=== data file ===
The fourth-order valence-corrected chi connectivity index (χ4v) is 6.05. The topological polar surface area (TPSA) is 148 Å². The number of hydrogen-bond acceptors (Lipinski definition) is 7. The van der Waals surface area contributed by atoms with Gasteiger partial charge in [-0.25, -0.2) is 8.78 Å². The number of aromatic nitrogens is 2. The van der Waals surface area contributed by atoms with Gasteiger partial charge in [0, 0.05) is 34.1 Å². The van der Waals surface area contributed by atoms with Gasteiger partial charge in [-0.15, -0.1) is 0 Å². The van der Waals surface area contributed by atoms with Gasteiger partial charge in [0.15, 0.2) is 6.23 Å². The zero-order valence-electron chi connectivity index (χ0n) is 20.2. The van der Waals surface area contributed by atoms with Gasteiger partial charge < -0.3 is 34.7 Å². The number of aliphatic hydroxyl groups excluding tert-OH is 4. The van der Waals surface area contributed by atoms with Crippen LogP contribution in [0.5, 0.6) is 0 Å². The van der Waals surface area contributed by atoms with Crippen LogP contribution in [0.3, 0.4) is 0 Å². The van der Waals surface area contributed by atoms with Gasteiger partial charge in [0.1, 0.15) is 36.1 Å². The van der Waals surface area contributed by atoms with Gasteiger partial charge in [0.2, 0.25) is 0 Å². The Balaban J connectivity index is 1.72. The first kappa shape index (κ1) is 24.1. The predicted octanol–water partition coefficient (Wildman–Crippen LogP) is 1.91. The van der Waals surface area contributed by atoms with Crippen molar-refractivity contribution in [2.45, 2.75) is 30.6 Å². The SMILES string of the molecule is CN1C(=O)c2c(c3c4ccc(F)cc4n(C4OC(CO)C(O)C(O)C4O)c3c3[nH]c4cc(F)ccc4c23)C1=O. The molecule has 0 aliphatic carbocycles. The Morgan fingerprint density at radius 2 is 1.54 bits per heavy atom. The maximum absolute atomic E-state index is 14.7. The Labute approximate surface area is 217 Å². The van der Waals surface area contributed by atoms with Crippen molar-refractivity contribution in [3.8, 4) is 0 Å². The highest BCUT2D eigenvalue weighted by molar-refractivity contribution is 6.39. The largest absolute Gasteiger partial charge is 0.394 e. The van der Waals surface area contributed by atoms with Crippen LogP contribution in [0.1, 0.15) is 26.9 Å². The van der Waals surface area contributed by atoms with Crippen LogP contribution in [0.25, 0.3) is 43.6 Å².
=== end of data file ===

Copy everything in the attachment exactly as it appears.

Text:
The fourth-order valence-corrected chi connectivity index (χ4v) is 6.05. The topological polar surface area (TPSA) is 148 Å². The number of hydrogen-bond acceptors (Lipinski definition) is 7. The van der Waals surface area contributed by atoms with Gasteiger partial charge in [-0.25, -0.2) is 8.78 Å². The number of aromatic nitrogens is 2. The van der Waals surface area contributed by atoms with Gasteiger partial charge in [0, 0.05) is 34.1 Å². The van der Waals surface area contributed by atoms with Gasteiger partial charge in [-0.15, -0.1) is 0 Å². The van der Waals surface area contributed by atoms with Gasteiger partial charge in [0.15, 0.2) is 6.23 Å². The zero-order valence-electron chi connectivity index (χ0n) is 20.2. The van der Waals surface area contributed by atoms with Gasteiger partial charge < -0.3 is 34.7 Å². The number of aliphatic hydroxyl groups excluding tert-OH is 4. The van der Waals surface area contributed by atoms with Crippen LogP contribution in [0.5, 0.6) is 0 Å². The van der Waals surface area contributed by atoms with Crippen LogP contribution in [0.3, 0.4) is 0 Å². The van der Waals surface area contributed by atoms with Gasteiger partial charge in [0.1, 0.15) is 36.1 Å². The van der Waals surface area contributed by atoms with Gasteiger partial charge in [0.2, 0.25) is 0 Å². The Balaban J connectivity index is 1.72. The first kappa shape index (κ1) is 24.1. The predicted octanol–water partition coefficient (Wildman–Crippen LogP) is 1.91. The van der Waals surface area contributed by atoms with Crippen molar-refractivity contribution in [2.45, 2.75) is 30.6 Å². The SMILES string of the molecule is CN1C(=O)c2c(c3c4ccc(F)cc4n(C4OC(CO)C(O)C(O)C4O)c3c3[nH]c4cc(F)ccc4c23)C1=O. The molecule has 0 aliphatic carbocycles. The Morgan fingerprint density at radius 2 is 1.54 bits per heavy atom. The maximum absolute atomic E-state index is 14.7. The Labute approximate surface area is 217 Å². The van der Waals surface area contributed by atoms with Crippen molar-refractivity contribution in [3.8, 4) is 0 Å². The highest BCUT2D eigenvalue weighted by molar-refractivity contribution is 6.39. The largest absolute Gasteiger partial charge is 0.394 e. The van der Waals surface area contributed by atoms with Crippen LogP contribution in [0.1, 0.15) is 26.9 Å². The van der Waals surface area contributed by atoms with Crippen LogP contribution in [0.25, 0.3) is 43.6 Å².